On two separate occasions Kolby Webster has been hit by a car in Tulsa. The first, and notably the most traumatic, was while in the arms of his mother.

Now, the 25-year-old is one of Tulsa’s most outspoken activists for biking and pedestrian infrastructure.

Both instances ignited something in Webster.

“Whenever I was a baby, my mom was crossing the street ... she got hit while holding me and told me a story about how I flew out into the next lane,” Webster said.

Years later, Webster was hit again as a teen while biking to work near 71st Street and Memorial Drive.

An older couple pulled over to call 911. When police officers arrived, Webster said he was shocked when an officer told him he was at fault.

“Technically I was in the wrong because it is apparently a city ordinance that you are not allowed to ride on the sidewalk,” he recalls an officer explaining.

After graduating high school, Webster said he found a Facebook group of over 100,000 advocates for accessible transportation options. In it, he found that a portion of the users were young voices.

Shortly after, Webster said he began posting memes as an outlet for activism.

“I knew that using Instagram and Facebook were gonna have to be my primary tools,” Webster said. “I started with Facebook and Instagram because I wanted to share memes that have that humor element and make this more digestible, because infrastructure has never been a sexy topic.”

Childhood experiences, coupled with the fear he has for other residents trying to navigate a city that was built for cars, is what motivates him today, he said.

While urging city leaders to initiate change, he also wants to include young adults in the conversation.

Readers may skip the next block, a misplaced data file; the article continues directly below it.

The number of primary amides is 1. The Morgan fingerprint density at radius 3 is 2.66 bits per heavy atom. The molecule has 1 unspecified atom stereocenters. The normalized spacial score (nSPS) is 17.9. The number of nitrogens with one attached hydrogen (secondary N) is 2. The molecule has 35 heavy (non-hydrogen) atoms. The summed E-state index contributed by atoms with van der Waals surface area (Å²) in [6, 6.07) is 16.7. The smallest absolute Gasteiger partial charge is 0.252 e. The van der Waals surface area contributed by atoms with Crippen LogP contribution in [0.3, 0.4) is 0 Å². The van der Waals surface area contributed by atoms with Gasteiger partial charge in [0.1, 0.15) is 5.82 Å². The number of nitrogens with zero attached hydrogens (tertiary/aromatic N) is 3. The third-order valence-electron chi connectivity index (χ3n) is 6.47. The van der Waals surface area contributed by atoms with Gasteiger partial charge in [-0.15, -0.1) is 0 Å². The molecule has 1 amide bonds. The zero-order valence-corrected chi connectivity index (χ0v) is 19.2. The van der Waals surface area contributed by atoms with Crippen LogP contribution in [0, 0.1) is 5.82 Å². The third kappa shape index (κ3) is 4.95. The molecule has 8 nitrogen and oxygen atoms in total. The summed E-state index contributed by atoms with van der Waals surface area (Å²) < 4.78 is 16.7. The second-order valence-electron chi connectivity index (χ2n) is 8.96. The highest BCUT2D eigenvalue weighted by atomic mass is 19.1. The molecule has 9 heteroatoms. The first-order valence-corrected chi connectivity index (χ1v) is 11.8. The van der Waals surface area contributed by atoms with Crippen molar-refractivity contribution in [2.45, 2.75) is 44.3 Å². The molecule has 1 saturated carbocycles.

At the Tulsa Hub, a nonprofit that works to change the habits of the next generation through active-transportation programs, Webster said he taught summer bike program students how to safely navigate the streets.

“We teach them how to get from home to school to work safely,” Webster said. “Even though we’re giving them all the information they need — the tools, helmets, locks, lights — they still are liable to get hit in some way.”

Webster said it’s important to share how different types of infrastructure will impact them earlier than later.

From hosting panel discussions on housing and gentrification to publicly addressing pedestrian infrastructure issues online, Webster is trying to ignite a conversation among young adults about how to make Tulsa more friendly to those in need.

He has been hosting events where locals are invited to learn more about what it means to build a city with residents’ interests in mind.

Becky Gilgo, housing policy director for the city of Tulsa, was invited to speak at one of his events.

She and two other panelists spoke about the state of Tulsa’s housing industry.

“We were all just pleasantly surprised with the turnout,” Gilgo said. “The idea that this was a group of people who might not normally be involved typically through things like a city council meeting or a public hearing, but were still very enthusiastic about learning and contributing to the civic process, I thought was incredibly unique and very exciting.”

Kolby said bringing people together inevitably brings up conversations about how to bring about positive change.

“I’m trying to provide space in a city where we are dedicating so much to parking spaces instead,” Webster said.

In the future, Webster said he will plan other events to give residents the opportunity to put their ideas into action.

“I think that’s what I’m trying to do,” he said. “Address problems with the resources I have to make it a more worthwhile venture to invest in your local needs and necessities.”

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Jericka Handie



Twitter: @jerickahandie 

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